The Trump Justice Department secretly obtained 2017 telephone and email records for a CNN reporter in yet another example of the administration’s attempt to use journalists’ communications to pursue government leak investigations.
CNN disclosed Thursday that Pentagon correspondent Barbara Starr was informed in a May 13 letter that prosecutors had obtained two months of phone and email records between June 1, 2017 and July 31, 2017.
The Justice notification, according to the network, included the reporter’s Pentagon extension, her home and cell phones and her personal email accounts.
Earlier this month, the Washington Post reported that Justice obtained 2017 phone records involving three of its reporters who covered the investigation into Russia’s interference in the 2016 presidential election.
In the CNN case, a Justice spokesman Thursday confirmed the records involved 2017 communications and that the “process to seek these records was approved in 2020.”
“Department leadership will soon meet with reporters to hear their concerns about recent notices and further convey Attorney General (Merrick) Garland’s staunch support of and commitment to a free and independent press,” Justice spokesman Anthony Coley said.
In its report, CNN President Jeff Zucker condemned the Justice action.
“We are asking for an immediate meeting with the Justice Department for an explanation,” Zucker said.
Citing the Justice notification, CNN reported that the government had obtained phone “toll records,” which would include calls made to and from the targeted phones and the length of the calls.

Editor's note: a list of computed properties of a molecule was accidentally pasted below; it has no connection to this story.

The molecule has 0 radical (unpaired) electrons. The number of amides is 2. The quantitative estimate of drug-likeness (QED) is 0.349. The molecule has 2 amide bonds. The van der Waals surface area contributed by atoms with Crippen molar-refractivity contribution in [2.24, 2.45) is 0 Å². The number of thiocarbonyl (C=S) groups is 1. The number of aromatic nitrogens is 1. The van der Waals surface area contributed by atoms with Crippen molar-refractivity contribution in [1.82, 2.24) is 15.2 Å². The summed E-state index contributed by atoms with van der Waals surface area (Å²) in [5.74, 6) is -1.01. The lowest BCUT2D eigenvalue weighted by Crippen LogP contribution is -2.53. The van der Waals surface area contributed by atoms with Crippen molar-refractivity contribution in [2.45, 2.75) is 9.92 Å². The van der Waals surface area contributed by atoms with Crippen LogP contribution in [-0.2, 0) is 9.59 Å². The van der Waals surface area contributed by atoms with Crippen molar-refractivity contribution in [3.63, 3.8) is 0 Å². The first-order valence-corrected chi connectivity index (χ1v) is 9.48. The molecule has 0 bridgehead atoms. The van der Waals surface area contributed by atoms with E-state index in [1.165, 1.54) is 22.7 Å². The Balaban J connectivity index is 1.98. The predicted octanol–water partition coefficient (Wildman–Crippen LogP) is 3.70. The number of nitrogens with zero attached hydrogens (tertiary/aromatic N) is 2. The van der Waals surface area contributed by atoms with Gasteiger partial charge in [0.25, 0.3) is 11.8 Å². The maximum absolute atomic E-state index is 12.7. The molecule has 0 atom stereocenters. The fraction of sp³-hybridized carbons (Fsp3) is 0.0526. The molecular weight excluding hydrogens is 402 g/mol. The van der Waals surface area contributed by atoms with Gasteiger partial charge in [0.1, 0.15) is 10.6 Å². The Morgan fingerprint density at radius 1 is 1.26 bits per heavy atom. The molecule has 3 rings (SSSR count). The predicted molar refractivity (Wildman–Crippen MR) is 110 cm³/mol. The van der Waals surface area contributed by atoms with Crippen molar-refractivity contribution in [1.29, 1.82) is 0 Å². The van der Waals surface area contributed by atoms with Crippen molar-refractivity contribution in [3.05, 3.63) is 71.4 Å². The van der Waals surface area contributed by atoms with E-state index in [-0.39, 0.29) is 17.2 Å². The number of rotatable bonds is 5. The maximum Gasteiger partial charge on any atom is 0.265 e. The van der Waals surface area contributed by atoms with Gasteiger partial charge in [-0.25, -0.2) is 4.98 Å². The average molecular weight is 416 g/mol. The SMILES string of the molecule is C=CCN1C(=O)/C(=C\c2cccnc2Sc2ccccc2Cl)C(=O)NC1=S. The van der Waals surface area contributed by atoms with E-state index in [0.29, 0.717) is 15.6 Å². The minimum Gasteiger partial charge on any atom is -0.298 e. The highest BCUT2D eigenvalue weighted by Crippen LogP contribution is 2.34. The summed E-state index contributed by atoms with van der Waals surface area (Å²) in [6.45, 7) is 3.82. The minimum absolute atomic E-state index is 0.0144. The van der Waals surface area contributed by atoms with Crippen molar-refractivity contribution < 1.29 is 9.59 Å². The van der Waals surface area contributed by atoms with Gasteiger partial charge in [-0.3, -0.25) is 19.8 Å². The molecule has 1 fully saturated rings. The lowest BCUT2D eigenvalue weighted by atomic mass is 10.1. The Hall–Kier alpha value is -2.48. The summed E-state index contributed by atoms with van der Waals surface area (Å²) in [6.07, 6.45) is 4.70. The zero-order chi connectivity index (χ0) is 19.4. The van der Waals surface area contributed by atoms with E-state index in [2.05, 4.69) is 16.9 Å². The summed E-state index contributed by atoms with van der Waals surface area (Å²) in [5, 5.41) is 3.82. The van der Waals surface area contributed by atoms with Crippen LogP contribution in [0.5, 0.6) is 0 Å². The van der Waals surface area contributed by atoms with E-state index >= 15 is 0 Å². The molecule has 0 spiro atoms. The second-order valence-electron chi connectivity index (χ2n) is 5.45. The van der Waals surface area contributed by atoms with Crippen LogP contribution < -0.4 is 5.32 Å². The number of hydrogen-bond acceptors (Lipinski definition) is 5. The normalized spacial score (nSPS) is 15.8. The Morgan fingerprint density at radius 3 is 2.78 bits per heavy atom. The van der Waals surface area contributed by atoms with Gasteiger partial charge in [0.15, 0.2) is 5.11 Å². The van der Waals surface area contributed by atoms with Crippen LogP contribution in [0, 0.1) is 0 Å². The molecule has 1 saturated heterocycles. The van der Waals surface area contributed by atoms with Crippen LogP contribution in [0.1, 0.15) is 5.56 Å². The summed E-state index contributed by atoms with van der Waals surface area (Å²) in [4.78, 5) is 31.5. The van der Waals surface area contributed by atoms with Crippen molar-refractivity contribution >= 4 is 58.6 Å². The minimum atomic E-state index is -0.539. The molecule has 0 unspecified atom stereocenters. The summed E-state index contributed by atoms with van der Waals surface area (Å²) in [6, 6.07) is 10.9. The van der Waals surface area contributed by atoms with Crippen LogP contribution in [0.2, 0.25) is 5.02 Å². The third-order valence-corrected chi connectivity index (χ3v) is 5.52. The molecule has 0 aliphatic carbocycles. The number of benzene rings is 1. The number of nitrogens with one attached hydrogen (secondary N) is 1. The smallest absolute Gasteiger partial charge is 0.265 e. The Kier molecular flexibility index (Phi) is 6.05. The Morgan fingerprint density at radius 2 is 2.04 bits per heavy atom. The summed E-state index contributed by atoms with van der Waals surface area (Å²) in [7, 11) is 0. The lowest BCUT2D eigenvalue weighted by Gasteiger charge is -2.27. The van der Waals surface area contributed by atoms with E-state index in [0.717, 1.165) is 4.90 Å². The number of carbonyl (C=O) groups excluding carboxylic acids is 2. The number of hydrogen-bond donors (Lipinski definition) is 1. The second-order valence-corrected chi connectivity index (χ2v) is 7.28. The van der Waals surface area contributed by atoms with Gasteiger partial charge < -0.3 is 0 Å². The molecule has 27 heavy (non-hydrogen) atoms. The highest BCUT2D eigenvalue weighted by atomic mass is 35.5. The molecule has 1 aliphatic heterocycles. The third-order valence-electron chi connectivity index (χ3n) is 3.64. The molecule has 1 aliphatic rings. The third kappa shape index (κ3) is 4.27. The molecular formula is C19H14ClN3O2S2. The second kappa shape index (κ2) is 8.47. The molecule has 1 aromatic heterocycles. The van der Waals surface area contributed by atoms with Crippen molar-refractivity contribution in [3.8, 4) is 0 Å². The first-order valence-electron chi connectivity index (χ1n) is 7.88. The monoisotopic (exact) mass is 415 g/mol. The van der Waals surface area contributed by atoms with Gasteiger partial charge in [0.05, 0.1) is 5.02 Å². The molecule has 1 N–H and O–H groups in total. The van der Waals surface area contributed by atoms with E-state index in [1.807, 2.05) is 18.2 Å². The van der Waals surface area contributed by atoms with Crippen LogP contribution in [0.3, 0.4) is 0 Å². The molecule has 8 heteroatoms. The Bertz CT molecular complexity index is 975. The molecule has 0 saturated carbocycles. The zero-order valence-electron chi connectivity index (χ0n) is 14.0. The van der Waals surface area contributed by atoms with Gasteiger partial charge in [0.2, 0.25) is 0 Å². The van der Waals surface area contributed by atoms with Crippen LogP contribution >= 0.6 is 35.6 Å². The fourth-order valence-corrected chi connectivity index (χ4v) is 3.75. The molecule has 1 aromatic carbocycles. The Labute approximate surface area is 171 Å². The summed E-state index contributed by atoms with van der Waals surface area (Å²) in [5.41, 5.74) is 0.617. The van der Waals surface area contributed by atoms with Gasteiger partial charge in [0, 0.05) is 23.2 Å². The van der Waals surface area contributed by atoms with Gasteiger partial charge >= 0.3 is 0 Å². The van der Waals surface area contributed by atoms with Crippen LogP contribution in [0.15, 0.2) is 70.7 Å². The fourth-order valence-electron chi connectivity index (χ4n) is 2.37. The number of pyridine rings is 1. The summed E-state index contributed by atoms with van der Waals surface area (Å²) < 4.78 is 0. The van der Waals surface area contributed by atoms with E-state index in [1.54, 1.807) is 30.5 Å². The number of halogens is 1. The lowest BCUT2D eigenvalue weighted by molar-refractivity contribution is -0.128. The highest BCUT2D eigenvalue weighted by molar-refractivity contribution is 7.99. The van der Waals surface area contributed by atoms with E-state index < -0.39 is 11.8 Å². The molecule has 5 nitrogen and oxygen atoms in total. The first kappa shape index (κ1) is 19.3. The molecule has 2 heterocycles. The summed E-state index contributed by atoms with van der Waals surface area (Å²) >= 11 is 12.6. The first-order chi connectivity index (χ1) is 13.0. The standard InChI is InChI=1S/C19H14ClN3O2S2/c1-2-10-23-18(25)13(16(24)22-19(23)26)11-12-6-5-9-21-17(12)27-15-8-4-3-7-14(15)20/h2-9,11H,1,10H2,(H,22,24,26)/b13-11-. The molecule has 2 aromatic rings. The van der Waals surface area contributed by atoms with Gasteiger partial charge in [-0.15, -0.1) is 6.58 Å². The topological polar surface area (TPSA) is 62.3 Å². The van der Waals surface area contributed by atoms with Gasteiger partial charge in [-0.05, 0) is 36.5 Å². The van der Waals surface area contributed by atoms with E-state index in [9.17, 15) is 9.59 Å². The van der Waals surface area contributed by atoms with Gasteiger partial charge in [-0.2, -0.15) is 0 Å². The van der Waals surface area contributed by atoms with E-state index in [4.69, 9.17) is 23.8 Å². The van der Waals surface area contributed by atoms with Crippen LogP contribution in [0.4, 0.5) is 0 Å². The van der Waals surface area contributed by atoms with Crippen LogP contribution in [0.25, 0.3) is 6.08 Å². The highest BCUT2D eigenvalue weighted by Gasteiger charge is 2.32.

“The letter said that the Justice Department had received ‘non-content information’ from Starr’s email accounts, meaning the recipient, sender, date and time would be included, but not the content of the emails,” the network said..
CNN said Justice did not disclose why it sought Starr’s communications, though the network said the Pentagon correspondent was involved in reporting on “U.S. military options in North Korea that were ready to be presented to Trump, as well as stories on Syria and Afghanistan.”
“This is a big story that just got bigger,” said Bruce Brown, executive director of the Reporters Committee for Freedom of the Press. “That a journalist from another news organization had communications records seized by the Trump Justice Department suggests that the last administration’s efforts to intrude into reporter-source relationships and chill newsgathering is more sweeping than we originally thought.
“The Justice Department’s current leadership should provide a detailed explanation about what exactly happened and why, and how it plans to strengthen protections for the free flow of information to the public.”